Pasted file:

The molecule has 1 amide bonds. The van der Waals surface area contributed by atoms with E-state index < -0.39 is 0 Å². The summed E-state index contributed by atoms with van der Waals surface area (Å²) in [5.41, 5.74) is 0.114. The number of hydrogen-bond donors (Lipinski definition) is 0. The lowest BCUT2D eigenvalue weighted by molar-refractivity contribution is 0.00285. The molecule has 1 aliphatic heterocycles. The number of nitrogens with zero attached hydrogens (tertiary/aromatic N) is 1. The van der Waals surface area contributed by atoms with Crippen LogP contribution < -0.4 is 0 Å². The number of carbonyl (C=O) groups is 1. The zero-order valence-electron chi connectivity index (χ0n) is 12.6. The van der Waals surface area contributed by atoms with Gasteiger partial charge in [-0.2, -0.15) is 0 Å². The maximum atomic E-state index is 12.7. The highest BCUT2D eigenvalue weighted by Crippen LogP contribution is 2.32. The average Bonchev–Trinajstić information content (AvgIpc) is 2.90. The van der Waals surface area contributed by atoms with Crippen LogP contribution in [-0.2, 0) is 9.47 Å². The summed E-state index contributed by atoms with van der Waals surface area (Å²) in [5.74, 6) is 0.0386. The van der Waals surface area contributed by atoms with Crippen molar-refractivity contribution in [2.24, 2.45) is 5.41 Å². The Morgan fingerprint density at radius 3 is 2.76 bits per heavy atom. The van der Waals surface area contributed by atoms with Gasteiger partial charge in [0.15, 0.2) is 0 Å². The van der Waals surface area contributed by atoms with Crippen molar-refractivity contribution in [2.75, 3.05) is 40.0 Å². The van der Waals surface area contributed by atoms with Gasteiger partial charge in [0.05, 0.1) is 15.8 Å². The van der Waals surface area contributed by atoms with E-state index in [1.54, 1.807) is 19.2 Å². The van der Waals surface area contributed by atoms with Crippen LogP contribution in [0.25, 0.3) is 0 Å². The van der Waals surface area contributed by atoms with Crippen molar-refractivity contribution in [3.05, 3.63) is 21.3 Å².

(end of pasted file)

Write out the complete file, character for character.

The molecule has 1 amide bonds. The van der Waals surface area contributed by atoms with E-state index < -0.39 is 0 Å². The summed E-state index contributed by atoms with van der Waals surface area (Å²) in [5.41, 5.74) is 0.114. The number of hydrogen-bond donors (Lipinski definition) is 0. The lowest BCUT2D eigenvalue weighted by molar-refractivity contribution is 0.00285. The molecule has 1 aliphatic heterocycles. The number of nitrogens with zero attached hydrogens (tertiary/aromatic N) is 1. The van der Waals surface area contributed by atoms with Crippen LogP contribution < -0.4 is 0 Å². The number of carbonyl (C=O) groups is 1. The zero-order valence-electron chi connectivity index (χ0n) is 12.6. The van der Waals surface area contributed by atoms with Gasteiger partial charge in [-0.2, -0.15) is 0 Å². The maximum atomic E-state index is 12.7. The highest BCUT2D eigenvalue weighted by Crippen LogP contribution is 2.32. The average Bonchev–Trinajstić information content (AvgIpc) is 2.90. The van der Waals surface area contributed by atoms with Crippen LogP contribution in [-0.2, 0) is 9.47 Å². The summed E-state index contributed by atoms with van der Waals surface area (Å²) in [5.74, 6) is 0.0386. The van der Waals surface area contributed by atoms with Crippen molar-refractivity contribution in [2.24, 2.45) is 5.41 Å². The Morgan fingerprint density at radius 3 is 2.76 bits per heavy atom. The van der Waals surface area contributed by atoms with Gasteiger partial charge in [0.15, 0.2) is 0 Å². The van der Waals surface area contributed by atoms with Crippen molar-refractivity contribution in [2.75, 3.05) is 40.0 Å². The van der Waals surface area contributed by atoms with Gasteiger partial charge in [0.05, 0.1) is 15.8 Å². The van der Waals surface area contributed by atoms with E-state index in [1.54, 1.807) is 19.2 Å². The van der Waals surface area contributed by atoms with Crippen LogP contribution in [0.25, 0.3) is 0 Å². The van der Waals surface area contributed by atoms with Crippen molar-refractivity contribution in [3.05, 3.63) is 21.3 Å².